I'll give a brief overview of the more interesting categories including which watches are included. All info is taken from http://bloom.bg/1Q5u5a5, where you can also find an overview of every section, while I only cover some of them.
Above is the artistic crafts featuring the:
Blancpain — Villeret, Cadran Shakudo (top left)
Girard-Perregaux — The Chambers of Wonders - The New World (top middle)
Harry Winston — Premier Precious Butterfly Automatic 36mm (top right)
Hermès — Slim d'Hermès Koma Kurabé (bottom left)
Piaget — Altiplano Scrimshaw (middle)
Romain Gauthier — Logical One Secret Kakau Höfke (right)
I can't comment on which watch might win, given that I have absolutely no expertise in the area of "artistic" watches.
More appealing to me is the calendar division, which requires some sort of mechanical prowess, unlike the artistic, which focuses more on how appealing the watch is. In the case of the artistic watches, however, I find most of them to be hideous. The calendar watches look better. I would have to venture a wager and agree with Mr. Pulvirent (author of the article on Bloomberg) and say the Nardin will be taking this category.
Blancpain — Villeret Quantième Complet (top Left)
Claude Meylan — Full Calendar (middle)
Hermès — Slim d'Hermès QP (right)
Hublot — Classic Fusion Aeromoon (bottom left)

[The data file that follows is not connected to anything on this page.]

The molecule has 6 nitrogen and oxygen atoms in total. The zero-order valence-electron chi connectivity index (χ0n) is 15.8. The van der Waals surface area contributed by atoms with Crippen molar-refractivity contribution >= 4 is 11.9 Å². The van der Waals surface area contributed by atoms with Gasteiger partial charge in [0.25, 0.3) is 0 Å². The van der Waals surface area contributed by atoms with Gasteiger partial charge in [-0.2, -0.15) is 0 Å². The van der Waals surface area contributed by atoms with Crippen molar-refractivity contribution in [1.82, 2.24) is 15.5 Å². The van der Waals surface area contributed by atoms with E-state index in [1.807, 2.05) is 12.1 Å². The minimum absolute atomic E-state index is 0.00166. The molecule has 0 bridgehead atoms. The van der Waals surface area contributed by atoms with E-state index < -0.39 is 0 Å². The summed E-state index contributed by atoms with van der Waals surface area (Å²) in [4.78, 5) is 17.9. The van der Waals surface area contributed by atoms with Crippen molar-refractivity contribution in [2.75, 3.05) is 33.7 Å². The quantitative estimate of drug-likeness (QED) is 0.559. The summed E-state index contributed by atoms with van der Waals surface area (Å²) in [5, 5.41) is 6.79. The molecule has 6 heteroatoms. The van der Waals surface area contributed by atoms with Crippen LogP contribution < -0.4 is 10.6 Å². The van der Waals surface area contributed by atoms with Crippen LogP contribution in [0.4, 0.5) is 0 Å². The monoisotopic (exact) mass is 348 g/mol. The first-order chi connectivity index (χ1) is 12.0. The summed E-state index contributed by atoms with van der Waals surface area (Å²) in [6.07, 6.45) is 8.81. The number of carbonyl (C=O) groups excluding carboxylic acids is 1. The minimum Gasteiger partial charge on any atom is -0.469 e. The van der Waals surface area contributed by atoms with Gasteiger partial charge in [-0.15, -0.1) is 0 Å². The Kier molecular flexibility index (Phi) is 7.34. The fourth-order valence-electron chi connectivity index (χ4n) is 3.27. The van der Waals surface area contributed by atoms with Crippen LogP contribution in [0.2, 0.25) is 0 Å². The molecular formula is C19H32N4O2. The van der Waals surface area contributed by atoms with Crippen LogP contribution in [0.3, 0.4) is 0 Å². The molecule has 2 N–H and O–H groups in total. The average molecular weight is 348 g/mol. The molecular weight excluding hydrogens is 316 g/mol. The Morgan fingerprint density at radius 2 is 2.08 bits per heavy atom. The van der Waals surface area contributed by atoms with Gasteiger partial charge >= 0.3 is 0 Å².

Tiffany & Co — CT60 Annual Calendar (middle)
Ulysse Nardin — FreakLab (right)
The chronograph category is arguably my favorite, featuring a number of very attractive offerings from companies including AP, Tag, Piaget, Longines, et al. My favorite watch in the batch is the tag, with vintage styling that I find particularly attractive. While I don't like how either look, I think the the Montblanc or AP will take this award.
Audemars Piguet — Royal Oak Concept Laptimer Michael Schumacher (top right)
Longines — Column-Wheel Single Push-Piece Chronograph (middle)
Louis Moinet — Memoris (left)
Montblanc — Heritage Chronométrie ExoTourbillon Minute Chronograph Vasco da Gama (bottom right)
Piaget — Altiplano Chrono (middle)
TAG Heuer — Carrera Calibre 18 Chronograph (left)
This would far and away be my favorite category (Mechanical Exception) if most of the watches weren't butt-ugly. This year, however, I am seeing far more attractive offerings. In particular, the Christophe Claret, Emmanuel, and Jaquet. While I am the first to admit that I don't know much about some of these watches such as the Dewitt, from what I know, I'd wager a guess to say either the Emmanuel Bouchet (which is also my favorite design-wise) or the Hautlence will take the cake.
Christophe Claret — Maestoso (top right)
Dewitt — Academia Mathematical (middle)
Emmanuel Bouchet — Complication One (left)
Hautlence — Vortex (bottom left)
HYT — H3 (middle)
Jaquet Droz — The Charming Bird (right)
Finally we finish up the post with the tourbillon watches. When I think of a tourbillon, I typically think of a classic watch with vintage styling. However, about half of these are designed for the buyer looking for a contemporary design. It's sure to be a tight competition with companies such as Greubel Forsey, MB&F, and Ulysse Nardin in the mix, however I would wager a guess that Forsey's will just beat out the others.
Antoine Preziuso — Tourbillon of Tourbillons (top left)
Blancpain — L-evolution C Tourbillon Carrousel
Bovet 1822 — Braveheart
Greubel Forsey — Tourbillon 24 Secondes Vision (bottom left)
MB&F — Horological Machine N°6
Ulysse Nardin — Ulysse Anchor Tourbillon
Jake Fogarty is the founder and writer for most of what you will read here. If you want to contact me you can visit the contact and advertising page.